I have never been to Russia, but the avenue matches the image of the USSR that I have made up in my mind: the two twin square towers, the imposing nine storey blocks of flats overlooking the avenue that until 1961 was know as Stalin-Allee.
I leave Stalin behind and walk to the Fernsehturm in Alexanderplatz. I remember seeing photos dating back to the Cold War, and in particular a black and white image of a man and a kid – possibly a grandfather with his grandchild – walking in the fog, with the Television Tower and the World Clock in the background.
The only other person was a man looking like a soldier, or at least dressed like one. The contraposition with this Sunday afternoon is so painful that it feels like a completely different place. The Nike’s, McDonald’s and Dunkin Donut’s neon signs are an eyesore.
It might be a different place, after all. I choose not to climb to the top of the tower because the line for the elevator goes round the block, so I walk to the Rotes Rathaus, the red city hall, which was the seat of East Berlin city council.
I cross the road from the city hall and find myself in Nikolaiviertel, the borough named after St. Nicholas’ church. Should I come back to Berlin, I could easily do without seeing this area again: the seemingly ancient feel of the houses and the streets is nothing but a swindle, since the entire district was built in the Eighties in mock 18th century style.
Other than the Nikolaikirche, everything else screams a tourist trap – from the souvenir shops to the breweries whose waitresses are dressed up as Bavarian kellnerin. The set up is as unconvincing as a version of the Oktoberfest taking place on the French Riviera. Or like a Christmas parade on Bondi Beach.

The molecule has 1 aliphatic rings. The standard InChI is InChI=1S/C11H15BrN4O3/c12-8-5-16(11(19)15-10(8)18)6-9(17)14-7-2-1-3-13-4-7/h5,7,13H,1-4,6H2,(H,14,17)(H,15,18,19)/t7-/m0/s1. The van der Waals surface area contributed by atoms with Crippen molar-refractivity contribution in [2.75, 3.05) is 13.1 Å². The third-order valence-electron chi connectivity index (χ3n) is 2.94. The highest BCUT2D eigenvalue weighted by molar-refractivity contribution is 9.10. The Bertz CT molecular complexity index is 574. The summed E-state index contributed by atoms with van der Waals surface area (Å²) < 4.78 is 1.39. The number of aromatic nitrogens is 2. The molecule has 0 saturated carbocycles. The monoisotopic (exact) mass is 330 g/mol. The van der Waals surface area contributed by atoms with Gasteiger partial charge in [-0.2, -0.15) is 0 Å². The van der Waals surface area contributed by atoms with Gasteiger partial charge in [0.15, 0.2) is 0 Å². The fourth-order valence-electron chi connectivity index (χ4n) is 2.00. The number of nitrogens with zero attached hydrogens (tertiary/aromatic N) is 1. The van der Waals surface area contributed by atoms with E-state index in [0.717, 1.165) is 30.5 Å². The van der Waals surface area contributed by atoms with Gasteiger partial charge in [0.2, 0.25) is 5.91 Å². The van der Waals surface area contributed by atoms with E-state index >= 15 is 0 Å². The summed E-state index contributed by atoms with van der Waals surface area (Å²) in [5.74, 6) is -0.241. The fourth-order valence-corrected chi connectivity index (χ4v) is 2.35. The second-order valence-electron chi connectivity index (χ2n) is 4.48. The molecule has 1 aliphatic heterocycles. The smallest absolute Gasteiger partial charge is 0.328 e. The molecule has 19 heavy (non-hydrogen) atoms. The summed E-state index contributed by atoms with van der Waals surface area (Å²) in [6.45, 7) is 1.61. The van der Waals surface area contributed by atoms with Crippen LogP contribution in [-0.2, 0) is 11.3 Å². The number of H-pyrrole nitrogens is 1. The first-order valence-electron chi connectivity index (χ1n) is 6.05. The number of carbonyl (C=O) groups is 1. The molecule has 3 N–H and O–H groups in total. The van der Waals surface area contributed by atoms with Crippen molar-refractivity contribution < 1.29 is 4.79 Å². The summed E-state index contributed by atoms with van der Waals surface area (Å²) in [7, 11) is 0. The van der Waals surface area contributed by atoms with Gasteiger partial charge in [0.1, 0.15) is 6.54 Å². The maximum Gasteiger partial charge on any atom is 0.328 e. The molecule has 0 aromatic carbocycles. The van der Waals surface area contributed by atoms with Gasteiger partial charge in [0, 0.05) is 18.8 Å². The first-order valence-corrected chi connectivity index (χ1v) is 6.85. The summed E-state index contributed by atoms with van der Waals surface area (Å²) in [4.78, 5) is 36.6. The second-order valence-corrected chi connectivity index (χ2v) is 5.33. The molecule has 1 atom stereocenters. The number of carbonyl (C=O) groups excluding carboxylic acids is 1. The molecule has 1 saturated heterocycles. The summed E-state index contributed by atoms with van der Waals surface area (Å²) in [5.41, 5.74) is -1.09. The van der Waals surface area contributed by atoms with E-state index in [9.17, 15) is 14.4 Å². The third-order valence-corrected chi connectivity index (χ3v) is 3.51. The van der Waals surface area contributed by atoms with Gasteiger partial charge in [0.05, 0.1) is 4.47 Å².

My last stop of the day is the DDR Museum, just opposite the Berlin Dome. I am not sure whether the choice between the Dome and the museum is the right one, because I doubt that visitors really get the message the exhibition intends to convey.
For sure the Italian family made up of mommy, daddy and three screaming kids do not even figure out that there’s a message at all: because of them there’s a mile long line of people waiting to get on a restored Trabant. They seem to be under the impression that this is the Ferrari Museum or the Micro Machines theme park: the kids are on a roll, and so are the parents who keep suggesting that they should go faster.
I will never know what a Trabant smells like or how uncomfortable its seats are, but at least I know what the people’s apartments look like. I walk through a static elevator coming from one of the actual council flats of East Berlin. I get a glimpse of what life was like back in the DDR times, when people were told what to wear, what to eat and what to do with their time. From the furniture, to the choice of kitchen appliances to the – scarce – food: everything was imposed by the regime.
This was how people in East Berlin were compelled to live until about fifty years ago, not centuries ago. They didn’t choose that kind of life, nor did they choose to wear the clothes hanging from their bedroom closet or to embellish their dining room with the yellowish blanket strewn across the sofa armrest. Choices were made and imposed on them. The message is loud and clear: life in the DDR was a synonym of hardship, near-starvation, repression and fear. Something that no human being should ever be forced to experience.